Perhaps unsurprisingly, the Best Director recipients are overwhelmingly White. Almost 86% of the winners belong to this category, and a little shy of 9% are Asian.
The only non-White and non-Asian filmmaker to win is Alejandro González Iñárritu for Babel in 2006. No Black filmmaker has ever won the coveted Best Director title.
Meanwhile, of the 100 Palme D’Or winning filmmakers, 84 are White, 8 are Asian, and 5 are Brown. Only one Latino filmmaker has ever won: Emilio Fernández in 1946 for María Candelaria.
In fact, the bulk of minority representation in the Palme D’Or comes from the year 1946, the second festival edition that saw the committee experiment with different formats. In the same year that Bodil Ipsen became the first woman to win the top prize, Emilio Fernández and Chetan Anand (an Indian filmmaker) also shared the coveted award with her.
Low representation numbers are present not only in the awards but in the festival line-up as well. This happens despite festival leadership often trying to give the opposite impression. Cannes Director Thierry Frémaux promised that the 2022 edition will have a “stronger presence of female directors,” but it ended up being a decline from 2021. As Kate Erbland of Indiewire pointed out, “it’s not the first time Fremaux has attempted to inflate the numbers despite no marked change.”
In a recent interview with FAQ Magazine, French actress Adèle Haenel mentioned Frémaux by name and the French National Cinema Centre (CNC) President Dominique Boutonnat for defending a “capitalist, patriarchal, racist, [and] sexist” industry.
Haenel announced she would be taking a break from acting so as not to take part in what she calls the “feminist washing machine”, and says in the same interview, “[CNC Director] Dominique Boutonnat remains in office while he is indicted for sexual assault. But Thierry Frémaux, from the Cannes Film Festival, puts three women in the 2022 Official Selection, so I am told that this is going in the right direction? In the sense of being had, yes!”
It helps to remember where Cannes takes place, in a country where discussions on race are taboo, many leading female cultural icons consider #MeToo a puritanist witch-hunt, and where the president Emmanuel Macron dismisses conversations around race and gender as “wokism” that gets “imported from the United States.”
It’s no surprise, then, that the CNC continues to produce the same kinds of films, while Cannes, as “a long-standing partner,” continues to select these films over everything else. In this way, Cannes operates less like an international festival and more like a private “club,” as Iordanova puts it.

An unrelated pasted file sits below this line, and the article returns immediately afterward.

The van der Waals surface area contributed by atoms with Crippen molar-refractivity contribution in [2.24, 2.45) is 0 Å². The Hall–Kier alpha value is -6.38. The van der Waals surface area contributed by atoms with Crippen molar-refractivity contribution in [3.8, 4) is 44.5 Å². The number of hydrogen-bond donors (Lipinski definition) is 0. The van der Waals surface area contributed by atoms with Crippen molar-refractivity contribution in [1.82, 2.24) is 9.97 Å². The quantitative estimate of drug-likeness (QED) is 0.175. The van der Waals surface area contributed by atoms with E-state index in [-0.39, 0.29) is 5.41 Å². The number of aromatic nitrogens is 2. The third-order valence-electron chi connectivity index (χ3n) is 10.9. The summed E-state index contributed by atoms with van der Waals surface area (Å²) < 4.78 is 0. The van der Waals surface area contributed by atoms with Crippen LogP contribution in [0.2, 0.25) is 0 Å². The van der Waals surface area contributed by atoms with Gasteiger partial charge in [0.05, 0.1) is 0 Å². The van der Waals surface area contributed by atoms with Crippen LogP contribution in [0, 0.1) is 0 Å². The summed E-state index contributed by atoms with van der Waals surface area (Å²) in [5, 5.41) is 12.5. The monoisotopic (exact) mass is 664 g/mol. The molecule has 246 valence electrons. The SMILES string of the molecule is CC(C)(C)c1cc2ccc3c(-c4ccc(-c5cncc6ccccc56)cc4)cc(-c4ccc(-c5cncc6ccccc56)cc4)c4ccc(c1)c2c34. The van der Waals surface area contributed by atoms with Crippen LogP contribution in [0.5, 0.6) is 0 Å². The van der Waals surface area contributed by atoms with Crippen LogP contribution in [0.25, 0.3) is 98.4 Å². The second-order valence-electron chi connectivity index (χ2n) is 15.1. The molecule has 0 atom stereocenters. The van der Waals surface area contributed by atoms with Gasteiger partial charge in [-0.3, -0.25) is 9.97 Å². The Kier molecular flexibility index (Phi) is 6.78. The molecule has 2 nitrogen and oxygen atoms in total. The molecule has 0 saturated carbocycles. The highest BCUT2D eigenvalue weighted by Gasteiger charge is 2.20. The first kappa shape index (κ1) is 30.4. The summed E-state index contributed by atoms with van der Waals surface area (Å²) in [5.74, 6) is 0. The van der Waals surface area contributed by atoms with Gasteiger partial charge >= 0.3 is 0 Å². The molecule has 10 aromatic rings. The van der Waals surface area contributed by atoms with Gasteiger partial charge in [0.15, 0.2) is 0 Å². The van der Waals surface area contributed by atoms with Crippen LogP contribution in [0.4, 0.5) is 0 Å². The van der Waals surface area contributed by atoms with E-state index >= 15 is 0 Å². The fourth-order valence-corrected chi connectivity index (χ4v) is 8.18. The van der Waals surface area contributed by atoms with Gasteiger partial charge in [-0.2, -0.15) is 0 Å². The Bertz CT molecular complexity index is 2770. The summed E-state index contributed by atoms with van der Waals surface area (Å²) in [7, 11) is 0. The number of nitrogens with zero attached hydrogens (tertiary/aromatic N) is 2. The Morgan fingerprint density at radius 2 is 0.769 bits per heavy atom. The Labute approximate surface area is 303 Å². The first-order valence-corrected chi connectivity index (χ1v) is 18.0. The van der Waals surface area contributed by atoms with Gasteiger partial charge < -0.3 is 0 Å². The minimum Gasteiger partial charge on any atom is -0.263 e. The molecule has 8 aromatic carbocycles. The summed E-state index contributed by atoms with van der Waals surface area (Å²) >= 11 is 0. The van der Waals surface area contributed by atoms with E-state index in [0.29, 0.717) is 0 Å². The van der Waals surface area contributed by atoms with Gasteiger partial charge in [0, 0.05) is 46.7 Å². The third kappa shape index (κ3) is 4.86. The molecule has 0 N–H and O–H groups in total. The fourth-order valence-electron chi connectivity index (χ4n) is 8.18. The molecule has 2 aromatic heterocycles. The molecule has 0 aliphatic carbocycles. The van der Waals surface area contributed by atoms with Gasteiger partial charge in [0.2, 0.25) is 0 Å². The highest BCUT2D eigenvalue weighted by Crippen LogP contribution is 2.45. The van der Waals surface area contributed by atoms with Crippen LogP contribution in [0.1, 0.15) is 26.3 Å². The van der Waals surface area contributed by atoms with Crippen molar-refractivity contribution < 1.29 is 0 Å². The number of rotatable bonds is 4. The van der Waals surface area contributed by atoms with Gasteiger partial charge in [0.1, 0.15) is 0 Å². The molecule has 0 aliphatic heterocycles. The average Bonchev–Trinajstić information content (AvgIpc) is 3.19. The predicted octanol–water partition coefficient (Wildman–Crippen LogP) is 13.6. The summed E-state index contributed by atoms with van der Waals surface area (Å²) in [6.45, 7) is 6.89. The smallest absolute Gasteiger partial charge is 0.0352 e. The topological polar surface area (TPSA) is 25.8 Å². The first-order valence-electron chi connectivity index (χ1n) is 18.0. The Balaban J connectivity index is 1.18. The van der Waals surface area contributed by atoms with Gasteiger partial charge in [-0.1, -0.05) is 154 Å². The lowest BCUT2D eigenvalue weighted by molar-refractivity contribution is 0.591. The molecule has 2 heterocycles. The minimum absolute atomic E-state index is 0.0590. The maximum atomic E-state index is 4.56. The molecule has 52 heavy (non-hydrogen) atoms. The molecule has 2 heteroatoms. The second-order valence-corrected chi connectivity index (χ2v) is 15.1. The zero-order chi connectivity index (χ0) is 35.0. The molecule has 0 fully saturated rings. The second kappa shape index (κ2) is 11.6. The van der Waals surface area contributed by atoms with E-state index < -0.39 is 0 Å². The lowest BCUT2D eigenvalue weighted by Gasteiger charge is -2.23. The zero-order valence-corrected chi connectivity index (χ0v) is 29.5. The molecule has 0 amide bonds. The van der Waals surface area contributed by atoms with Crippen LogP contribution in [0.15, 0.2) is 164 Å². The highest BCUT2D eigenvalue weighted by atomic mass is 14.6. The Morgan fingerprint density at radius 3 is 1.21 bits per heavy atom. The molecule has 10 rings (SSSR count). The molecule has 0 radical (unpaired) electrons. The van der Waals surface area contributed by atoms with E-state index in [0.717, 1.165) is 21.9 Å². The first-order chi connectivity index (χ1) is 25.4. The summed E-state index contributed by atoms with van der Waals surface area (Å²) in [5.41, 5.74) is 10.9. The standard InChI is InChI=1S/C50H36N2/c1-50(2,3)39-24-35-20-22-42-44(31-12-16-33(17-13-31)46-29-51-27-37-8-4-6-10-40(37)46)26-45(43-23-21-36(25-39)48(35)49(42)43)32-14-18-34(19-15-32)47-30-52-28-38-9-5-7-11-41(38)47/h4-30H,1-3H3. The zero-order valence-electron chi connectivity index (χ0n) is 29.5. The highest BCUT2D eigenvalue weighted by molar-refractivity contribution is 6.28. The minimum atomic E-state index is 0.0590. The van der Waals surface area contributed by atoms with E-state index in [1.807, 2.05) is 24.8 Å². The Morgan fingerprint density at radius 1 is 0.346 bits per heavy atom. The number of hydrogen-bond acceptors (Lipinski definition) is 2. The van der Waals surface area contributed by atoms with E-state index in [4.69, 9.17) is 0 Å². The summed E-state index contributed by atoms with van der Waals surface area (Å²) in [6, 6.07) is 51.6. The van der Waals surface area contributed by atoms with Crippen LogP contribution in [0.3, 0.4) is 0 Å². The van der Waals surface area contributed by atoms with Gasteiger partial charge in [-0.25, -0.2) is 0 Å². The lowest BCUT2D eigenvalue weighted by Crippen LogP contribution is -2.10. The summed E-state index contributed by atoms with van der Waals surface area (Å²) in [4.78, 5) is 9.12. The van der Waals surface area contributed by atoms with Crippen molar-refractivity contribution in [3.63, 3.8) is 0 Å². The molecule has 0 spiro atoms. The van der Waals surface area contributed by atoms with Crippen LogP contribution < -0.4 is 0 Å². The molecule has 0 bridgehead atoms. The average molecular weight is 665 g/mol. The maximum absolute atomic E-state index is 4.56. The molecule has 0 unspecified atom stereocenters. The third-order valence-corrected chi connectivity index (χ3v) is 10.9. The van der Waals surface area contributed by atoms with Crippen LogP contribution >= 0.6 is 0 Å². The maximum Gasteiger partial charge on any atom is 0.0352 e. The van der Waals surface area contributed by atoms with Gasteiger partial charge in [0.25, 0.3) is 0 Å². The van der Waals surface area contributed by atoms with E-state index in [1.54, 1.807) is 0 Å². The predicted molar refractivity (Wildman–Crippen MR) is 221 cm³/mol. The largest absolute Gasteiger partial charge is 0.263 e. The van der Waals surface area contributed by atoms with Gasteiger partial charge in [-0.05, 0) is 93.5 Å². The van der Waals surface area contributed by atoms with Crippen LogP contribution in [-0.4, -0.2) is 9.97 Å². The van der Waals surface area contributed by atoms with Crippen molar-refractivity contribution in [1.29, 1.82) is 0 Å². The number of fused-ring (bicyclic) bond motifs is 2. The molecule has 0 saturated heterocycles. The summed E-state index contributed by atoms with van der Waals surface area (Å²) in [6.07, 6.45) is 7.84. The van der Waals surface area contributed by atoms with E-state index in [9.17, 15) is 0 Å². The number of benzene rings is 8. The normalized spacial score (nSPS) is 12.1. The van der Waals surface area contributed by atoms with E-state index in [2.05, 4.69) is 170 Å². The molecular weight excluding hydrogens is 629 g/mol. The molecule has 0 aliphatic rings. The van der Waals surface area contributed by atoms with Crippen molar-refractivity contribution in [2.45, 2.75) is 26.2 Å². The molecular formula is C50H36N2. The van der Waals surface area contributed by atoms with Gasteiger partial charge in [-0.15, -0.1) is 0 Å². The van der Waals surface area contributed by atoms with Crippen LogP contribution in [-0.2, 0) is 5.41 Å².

The way the juries are set up also favors the club aspect of Cannes, with many jury presidents having been accused of giving awards to their friends.
In 2004, jury head Quentin Tarantino awarded the Palme D’Or to Fahrenheit 9/11 (directed by his friend Michael Moore) over the South-Korean modern classic Oldboy. Both Tarantino and Moore had one producer in common: Harvey Weinstein, who in that same Cannes edition was reported to be with one of his victims.
“We’re accused of a thousand misdoings, undeclared friendships, and secret pacts,” Frémaux has said about the festival line-up in 2017. But he retains that the “single objective [is] to make the best selection possible.”
If this is true, it only makes sense to see a more diverse and extensive set of winners moving forward. Ducournau’s recent victory was a step in the right direction, representative of filmmaking outside of the auteur circle, but Haenel’s recent exit, while commendable, is disheartening.
Only time will tell if the very little progress we’ve seen will carry on in the future or if they will remain an outlier, a spectacle to be noted every other year (or decade) to come.
To create this dataset, we assembled all the award winners in one spreadsheet and researched their race, gender, and origin separately. There was so much of one category—White, Male, Global North—that we ended up copy-pasting it throughout most of the document. Nearly 80% of the award categories studied here have been won by this one combination.
You can access the table here, sourced originally from publically available tables on Wikipedia.
The Film Stage: Adèle Haenel Steps Away From the Film Industry
Projektor reached out to Cannes’ press office for a statement; the organization declined to comment.